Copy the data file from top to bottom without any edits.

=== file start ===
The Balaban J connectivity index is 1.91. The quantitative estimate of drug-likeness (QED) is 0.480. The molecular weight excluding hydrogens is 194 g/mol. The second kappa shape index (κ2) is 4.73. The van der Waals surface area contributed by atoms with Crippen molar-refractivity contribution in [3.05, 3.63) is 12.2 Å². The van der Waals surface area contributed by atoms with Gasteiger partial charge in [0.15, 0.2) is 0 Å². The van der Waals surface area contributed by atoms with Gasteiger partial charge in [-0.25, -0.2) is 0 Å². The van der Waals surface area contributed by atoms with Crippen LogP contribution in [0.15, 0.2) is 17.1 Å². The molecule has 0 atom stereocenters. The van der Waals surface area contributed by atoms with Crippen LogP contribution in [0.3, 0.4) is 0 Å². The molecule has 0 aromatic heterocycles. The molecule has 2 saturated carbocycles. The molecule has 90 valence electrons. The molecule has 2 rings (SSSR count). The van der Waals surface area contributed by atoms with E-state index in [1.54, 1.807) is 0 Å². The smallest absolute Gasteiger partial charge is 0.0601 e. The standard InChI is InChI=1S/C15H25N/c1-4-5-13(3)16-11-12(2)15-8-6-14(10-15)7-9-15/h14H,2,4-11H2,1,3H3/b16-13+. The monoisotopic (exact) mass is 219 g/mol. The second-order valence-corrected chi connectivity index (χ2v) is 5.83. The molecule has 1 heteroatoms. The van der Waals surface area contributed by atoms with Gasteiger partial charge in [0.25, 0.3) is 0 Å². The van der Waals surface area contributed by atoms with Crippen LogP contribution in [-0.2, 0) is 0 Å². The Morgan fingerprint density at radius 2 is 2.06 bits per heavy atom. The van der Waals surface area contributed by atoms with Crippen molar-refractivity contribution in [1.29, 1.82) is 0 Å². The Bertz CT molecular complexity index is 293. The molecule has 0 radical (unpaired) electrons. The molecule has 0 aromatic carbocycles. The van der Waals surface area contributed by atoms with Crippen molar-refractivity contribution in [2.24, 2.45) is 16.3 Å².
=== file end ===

The Balaban J connectivity index is 1.91. The quantitative estimate of drug-likeness (QED) is 0.480. The molecular weight excluding hydrogens is 194 g/mol. The second kappa shape index (κ2) is 4.73. The van der Waals surface area contributed by atoms with Crippen molar-refractivity contribution in [3.05, 3.63) is 12.2 Å². The van der Waals surface area contributed by atoms with Gasteiger partial charge in [0.15, 0.2) is 0 Å². The van der Waals surface area contributed by atoms with Gasteiger partial charge in [-0.25, -0.2) is 0 Å². The van der Waals surface area contributed by atoms with Crippen LogP contribution in [0.15, 0.2) is 17.1 Å². The molecule has 0 atom stereocenters. The van der Waals surface area contributed by atoms with Crippen LogP contribution in [0.3, 0.4) is 0 Å². The molecule has 0 aromatic heterocycles. The molecule has 2 saturated carbocycles. The molecule has 90 valence electrons. The molecule has 2 rings (SSSR count). The van der Waals surface area contributed by atoms with E-state index in [1.54, 1.807) is 0 Å². The smallest absolute Gasteiger partial charge is 0.0601 e. The standard InChI is InChI=1S/C15H25N/c1-4-5-13(3)16-11-12(2)15-8-6-14(10-15)7-9-15/h14H,2,4-11H2,1,3H3/b16-13+. The monoisotopic (exact) mass is 219 g/mol. The second-order valence-corrected chi connectivity index (χ2v) is 5.83. The molecule has 1 heteroatoms. The van der Waals surface area contributed by atoms with Gasteiger partial charge in [0.25, 0.3) is 0 Å². The van der Waals surface area contributed by atoms with Crippen LogP contribution in [-0.2, 0) is 0 Å². The Morgan fingerprint density at radius 2 is 2.06 bits per heavy atom. The van der Waals surface area contributed by atoms with Crippen molar-refractivity contribution in [1.29, 1.82) is 0 Å². The Bertz CT molecular complexity index is 293. The molecule has 0 radical (unpaired) electrons. The molecule has 0 aromatic carbocycles. The van der Waals surface area contributed by atoms with Crippen molar-refractivity contribution in [2.24, 2.45) is 16.3 Å².